Next, Keith saw a Blue Racer dart down a hillside. Things were starting to look up, and we became excited about what
we might find. I started flipping rocks on a hillside, always returning them to their original position, so as not to destroy
the microhabitat underneath. After many rocks, I came to one perfect looking large flat rock. I lifted with all my might,
and was stunned to see four Timber Rattlesnakes in the space that the rock had just rested! There were two adults and two
yearlings, which all retreated into the crevices below them a few seconds later. I called to the others, but they were too
late to see the serpents which had just escaped. Four timbers under one rock!
A little later, I spotted another Timber
Rattlesnake coiled in the sun just outside its den. When we got close to it, it made for the shadows, just like the other
ones did. The rattlesnakes really were being shy today!
The rest of the hike was pretty uneventful. Other than
a few insects and a millipede, the only find was this Northern Slimy Salamander.
|Northern Slimy Salamander
It was on to our next and last stop of the day, at a place that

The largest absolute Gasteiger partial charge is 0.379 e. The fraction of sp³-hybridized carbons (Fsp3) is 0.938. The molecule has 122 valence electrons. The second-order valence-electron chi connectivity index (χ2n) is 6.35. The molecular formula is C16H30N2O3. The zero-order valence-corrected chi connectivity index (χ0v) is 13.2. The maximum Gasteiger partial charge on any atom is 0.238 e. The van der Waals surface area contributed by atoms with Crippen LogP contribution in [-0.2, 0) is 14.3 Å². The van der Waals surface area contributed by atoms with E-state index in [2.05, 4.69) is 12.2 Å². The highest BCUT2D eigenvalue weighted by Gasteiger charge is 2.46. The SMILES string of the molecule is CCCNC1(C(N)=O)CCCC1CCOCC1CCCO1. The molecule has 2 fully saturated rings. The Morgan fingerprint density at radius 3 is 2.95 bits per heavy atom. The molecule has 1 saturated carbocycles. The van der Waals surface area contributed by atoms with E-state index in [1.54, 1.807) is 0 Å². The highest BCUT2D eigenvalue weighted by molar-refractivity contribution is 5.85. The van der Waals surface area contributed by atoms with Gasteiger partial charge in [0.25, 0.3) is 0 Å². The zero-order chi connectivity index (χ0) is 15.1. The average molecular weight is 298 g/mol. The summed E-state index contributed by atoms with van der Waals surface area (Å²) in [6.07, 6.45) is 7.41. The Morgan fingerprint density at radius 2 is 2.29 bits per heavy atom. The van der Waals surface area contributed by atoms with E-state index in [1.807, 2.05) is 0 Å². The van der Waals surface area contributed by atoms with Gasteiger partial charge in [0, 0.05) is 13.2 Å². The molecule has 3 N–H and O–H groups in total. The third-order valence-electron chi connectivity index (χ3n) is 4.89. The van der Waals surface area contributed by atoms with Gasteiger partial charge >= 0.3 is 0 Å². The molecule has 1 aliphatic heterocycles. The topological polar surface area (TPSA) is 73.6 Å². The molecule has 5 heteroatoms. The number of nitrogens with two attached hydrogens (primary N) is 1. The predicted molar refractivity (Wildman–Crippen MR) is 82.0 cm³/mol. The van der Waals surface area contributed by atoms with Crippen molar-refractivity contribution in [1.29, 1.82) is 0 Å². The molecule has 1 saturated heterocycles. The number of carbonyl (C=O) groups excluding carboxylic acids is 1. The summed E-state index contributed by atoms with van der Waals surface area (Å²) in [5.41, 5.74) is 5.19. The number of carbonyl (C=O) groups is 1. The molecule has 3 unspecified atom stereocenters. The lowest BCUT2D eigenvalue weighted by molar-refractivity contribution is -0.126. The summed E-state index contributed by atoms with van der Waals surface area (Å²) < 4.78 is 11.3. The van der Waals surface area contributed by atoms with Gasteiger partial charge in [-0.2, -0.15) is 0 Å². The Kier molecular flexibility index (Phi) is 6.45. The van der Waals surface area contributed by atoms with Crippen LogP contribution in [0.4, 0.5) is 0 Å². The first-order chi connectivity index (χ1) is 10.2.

many of you know.
Pine Hills Ecological area consists of high bluffs, bordered by swampland,
with a road that runs parallel to the bluffs. This is Snake Road,
named because of the migration of snakes to and from the bluffs in the spring and fall.
Many interesting and rare species can be found here.
The sun was falling fast, and the temperatures were following close behind. Adam and I decided to walk the road and see if we could find any cold blooded creatures
in the cool late afternoon.
The first find at Pine Hills, Adam found this
Dwarf American Toad under a log.
We continued along in hopes of seeing some snakes. I decided to check out an area near the swamp, and there I happened
upon this little Western Cottonmouth. It was right by the edge of the water, and didn't even gape its mouth when I took
pictures of it.